It is always shocking to hear how many Americans cannot afford enough healthy food to get through the month—36.2 million people lived in such “food insecure” households in 2007, the last year for which official data have been released—but it is especially troubling when you consider how many of the hungry are children. More than 12 million children—nearly 17 percent of all children in the country—live in homes that are struggling with hunger, hindering them from growing, learning, and succeeding in school.
During his presidential campaign, President Obama pledged to end childhood hunger in America by 2015. It is an ambitious pledge and one that he is clearly standing behind. According to Agriculture Secretary Tom Vilsack, the president instructed him that “what I want you to do first, the most important thing in this job, is to make sure America’s kids are well fed.”
By 2015, this country should be a place where all children have the adequate and nutritious food they need to build healthy bodies and strong minds. We have only six years to reach this goal of ending childhood hunger, and it will not be easy. But this is a goal that the Food Research and Action Center (FRAC) believes the United States can and must reach.
It also is a goal that the American people fully support. Polls have consistently found that voters do not think the nation is doing enough to solve hunger, and they want government and political leaders to address the hunger problem and make sure that everyone in the country has enough to eat. (A compendium of several years of public opinion research—undertaken for FRAC by a bipartisan team of Peter D. Hart Associates and McLaughlin and Associates—can be found at www.frac.org/pdf/hungerpoll08_/fullreport.pdf. A summary can be found at www.frac.org/pdf/hungerpoll08_/summary.pdf.) And the goal of ending hunger has had strong bipartisan support dating to the 1970s, when senators George McGovern and Robert Dole first tackled the nation’s hunger problem on a bipartisan basis.
Achieving the 2015 goal will require the nation to strengthen policies so that schools and other institutions that care for children, and especially low-income parents, are better able to provide children an adequate, healthy diet. Parents or other caregivers must have the resources to purchase and prepare adequate, healthy meals for the family. Schools, child-care centers and homes, and after-school and summer sites—the places where children are learning, playing, developing, and being cared for—must meet children’s nutritional needs when they are in those settings. Children should be treated with respect, so that help is given in a way that does not identify a child’s socioeconomic status or carry any stigma.
FRAC has identified seven essential strategies for reaching the goal of ending childhood hunger by 2015. They focus both on improving and expanding the nation’s nutrition programs, and bolstering the economy and strengthening other supports for families in order to move more people out of poverty, the root cause of hunger in this country.
First, we must restore economic growth and rebuild an economy that creates jobs with better wages for lower-income workers across the nation.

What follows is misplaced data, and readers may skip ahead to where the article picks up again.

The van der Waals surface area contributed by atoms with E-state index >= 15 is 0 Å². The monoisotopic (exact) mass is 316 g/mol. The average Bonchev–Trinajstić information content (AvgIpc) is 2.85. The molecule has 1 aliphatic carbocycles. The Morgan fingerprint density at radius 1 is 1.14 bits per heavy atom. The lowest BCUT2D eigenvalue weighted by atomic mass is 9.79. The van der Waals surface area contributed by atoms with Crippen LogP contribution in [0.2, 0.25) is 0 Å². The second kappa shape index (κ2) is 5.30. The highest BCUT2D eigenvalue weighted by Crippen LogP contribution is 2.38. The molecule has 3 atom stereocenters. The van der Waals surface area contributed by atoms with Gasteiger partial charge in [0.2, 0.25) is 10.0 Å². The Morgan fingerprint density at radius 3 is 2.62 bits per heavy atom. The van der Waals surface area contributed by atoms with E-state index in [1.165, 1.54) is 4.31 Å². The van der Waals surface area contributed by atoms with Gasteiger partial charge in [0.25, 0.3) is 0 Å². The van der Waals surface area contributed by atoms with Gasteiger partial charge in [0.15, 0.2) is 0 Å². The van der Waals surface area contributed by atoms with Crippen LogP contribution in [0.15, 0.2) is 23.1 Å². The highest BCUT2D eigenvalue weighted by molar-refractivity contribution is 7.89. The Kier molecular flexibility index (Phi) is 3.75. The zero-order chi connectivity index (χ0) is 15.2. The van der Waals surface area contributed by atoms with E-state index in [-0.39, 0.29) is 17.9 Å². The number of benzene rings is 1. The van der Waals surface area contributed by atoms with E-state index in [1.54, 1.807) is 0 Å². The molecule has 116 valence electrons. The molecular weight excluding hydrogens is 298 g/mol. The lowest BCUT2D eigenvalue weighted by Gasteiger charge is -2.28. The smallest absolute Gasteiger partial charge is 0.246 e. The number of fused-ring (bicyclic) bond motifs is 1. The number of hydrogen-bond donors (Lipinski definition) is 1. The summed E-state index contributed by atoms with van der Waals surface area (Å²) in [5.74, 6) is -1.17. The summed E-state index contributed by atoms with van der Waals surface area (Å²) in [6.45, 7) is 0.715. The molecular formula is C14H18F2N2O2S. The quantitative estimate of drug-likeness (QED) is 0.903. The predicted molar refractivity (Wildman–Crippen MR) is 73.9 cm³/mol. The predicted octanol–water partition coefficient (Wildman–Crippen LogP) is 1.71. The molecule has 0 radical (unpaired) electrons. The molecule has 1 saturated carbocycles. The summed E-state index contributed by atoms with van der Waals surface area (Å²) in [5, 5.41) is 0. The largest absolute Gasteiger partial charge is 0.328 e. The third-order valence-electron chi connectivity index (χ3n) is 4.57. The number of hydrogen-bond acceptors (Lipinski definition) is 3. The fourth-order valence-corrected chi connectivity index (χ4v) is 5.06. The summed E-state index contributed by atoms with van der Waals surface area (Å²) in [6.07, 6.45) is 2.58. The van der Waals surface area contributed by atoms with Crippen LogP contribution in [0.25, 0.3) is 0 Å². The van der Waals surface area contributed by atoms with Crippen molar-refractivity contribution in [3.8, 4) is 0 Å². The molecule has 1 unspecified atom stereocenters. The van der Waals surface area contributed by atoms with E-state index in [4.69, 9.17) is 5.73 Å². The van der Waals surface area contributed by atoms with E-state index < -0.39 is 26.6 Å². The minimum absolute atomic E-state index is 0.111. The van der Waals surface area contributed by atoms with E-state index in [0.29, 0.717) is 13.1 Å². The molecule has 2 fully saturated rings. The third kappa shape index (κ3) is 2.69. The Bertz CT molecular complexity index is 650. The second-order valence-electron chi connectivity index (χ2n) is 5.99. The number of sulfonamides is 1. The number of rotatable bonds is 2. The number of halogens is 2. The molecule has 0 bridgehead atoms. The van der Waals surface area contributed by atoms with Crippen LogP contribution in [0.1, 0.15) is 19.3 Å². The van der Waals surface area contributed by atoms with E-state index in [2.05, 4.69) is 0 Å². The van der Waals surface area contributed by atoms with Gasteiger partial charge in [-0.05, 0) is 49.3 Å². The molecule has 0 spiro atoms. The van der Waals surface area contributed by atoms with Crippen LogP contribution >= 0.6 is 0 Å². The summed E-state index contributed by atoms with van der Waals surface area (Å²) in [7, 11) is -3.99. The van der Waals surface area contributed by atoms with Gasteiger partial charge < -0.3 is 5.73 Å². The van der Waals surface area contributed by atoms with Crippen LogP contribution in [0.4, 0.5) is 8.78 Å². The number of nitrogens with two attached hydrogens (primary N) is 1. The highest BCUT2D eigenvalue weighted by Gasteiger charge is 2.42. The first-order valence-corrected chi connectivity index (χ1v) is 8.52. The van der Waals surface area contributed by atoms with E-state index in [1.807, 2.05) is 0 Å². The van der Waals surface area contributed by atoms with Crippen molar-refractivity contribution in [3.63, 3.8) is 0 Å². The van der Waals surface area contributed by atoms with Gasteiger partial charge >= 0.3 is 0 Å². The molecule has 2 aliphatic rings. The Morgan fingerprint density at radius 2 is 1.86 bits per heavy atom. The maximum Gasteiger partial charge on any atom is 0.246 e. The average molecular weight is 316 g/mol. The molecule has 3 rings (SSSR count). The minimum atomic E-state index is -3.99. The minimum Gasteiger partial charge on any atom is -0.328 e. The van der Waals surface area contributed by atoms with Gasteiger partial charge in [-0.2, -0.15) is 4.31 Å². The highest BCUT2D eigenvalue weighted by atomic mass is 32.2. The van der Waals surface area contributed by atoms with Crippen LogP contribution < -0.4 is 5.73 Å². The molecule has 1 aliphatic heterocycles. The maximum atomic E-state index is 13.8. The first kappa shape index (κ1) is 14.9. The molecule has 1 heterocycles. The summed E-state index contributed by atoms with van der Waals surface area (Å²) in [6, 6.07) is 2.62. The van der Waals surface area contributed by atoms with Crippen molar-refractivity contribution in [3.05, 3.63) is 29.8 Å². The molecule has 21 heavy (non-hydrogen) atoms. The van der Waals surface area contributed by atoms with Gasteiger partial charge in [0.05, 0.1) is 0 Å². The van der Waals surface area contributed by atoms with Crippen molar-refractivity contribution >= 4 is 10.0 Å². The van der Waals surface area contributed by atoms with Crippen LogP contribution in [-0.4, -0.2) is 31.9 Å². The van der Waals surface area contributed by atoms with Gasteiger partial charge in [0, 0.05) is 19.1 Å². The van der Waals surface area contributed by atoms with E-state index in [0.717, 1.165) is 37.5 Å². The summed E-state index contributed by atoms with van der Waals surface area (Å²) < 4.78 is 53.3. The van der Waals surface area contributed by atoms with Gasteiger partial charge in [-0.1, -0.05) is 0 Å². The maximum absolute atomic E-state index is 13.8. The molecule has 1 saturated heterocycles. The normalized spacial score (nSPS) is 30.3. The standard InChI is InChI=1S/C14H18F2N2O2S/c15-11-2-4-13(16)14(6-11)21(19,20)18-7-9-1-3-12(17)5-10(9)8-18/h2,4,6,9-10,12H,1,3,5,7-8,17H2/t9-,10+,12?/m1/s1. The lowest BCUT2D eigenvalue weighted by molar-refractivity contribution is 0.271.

Second, we must lift the incomes of low-earning workers by increasing the minimum wage and strengthening refundable tax credits and other supports that help make work pay.
Third, we must strengthen the SNAP/Food Stamp Program by making monthly benefits adequate for a healthy diet (right now they are about one-quarter below the government’s recommended Lost-Cost Food Plan). Congress also should expand eligibility to a broader range of hungry families.
Fourth, we must strengthen child nutrition programs to ensure that many more children receive the benefits of a good school breakfast and lunch, as well as healthy nutrition in other important developmental settings, such as child care and after-school and summer programs. These programs are due to be reconsidered in Congress next year, and Congress must produce improvements that will make a real difference in the lives of our children.
Fifth, the entire federal government must be engaged in ending childhood hunger. This should be a government-wide priority, and meeting it will require focus not just from the U.S. Department of Agriculture (which runs the large nutrition programs), but also from such agencies as the departments of Health and Human Services and Education, and the Corporation for National and Community Service.
Sixth, we also must work at the state and local level to make sure that nutrition programs are being used as fully as possible. Nationally, only about forty-six low-income children receive school breakfast and only seventeen low-income children receive summer meals for every one hundred who receive school lunch. States, counties, cities, schools, and nonprofits can make much better use of the programs.
Seventh, we must make sure all families have convenient access to reasonably priced, healthy food. Let’s get healthy food resources into what are now “food deserts” in many rural areas and poor city neighborhoods.
Attaining the 2015 goal is certainly possible, but it will require using every day of the next six years to adopt and implement smart strategies. The Obama administration takes the 2015 commitment seriously and it is incumbent on the rest of us—members of Congress, governors, other public officials, advocates, business, religious leaders, labor, and service providers—to do so as well. Ending child hunger will require all of us coming together so we can move forward and take every step needed to reach a nation of well-fed children.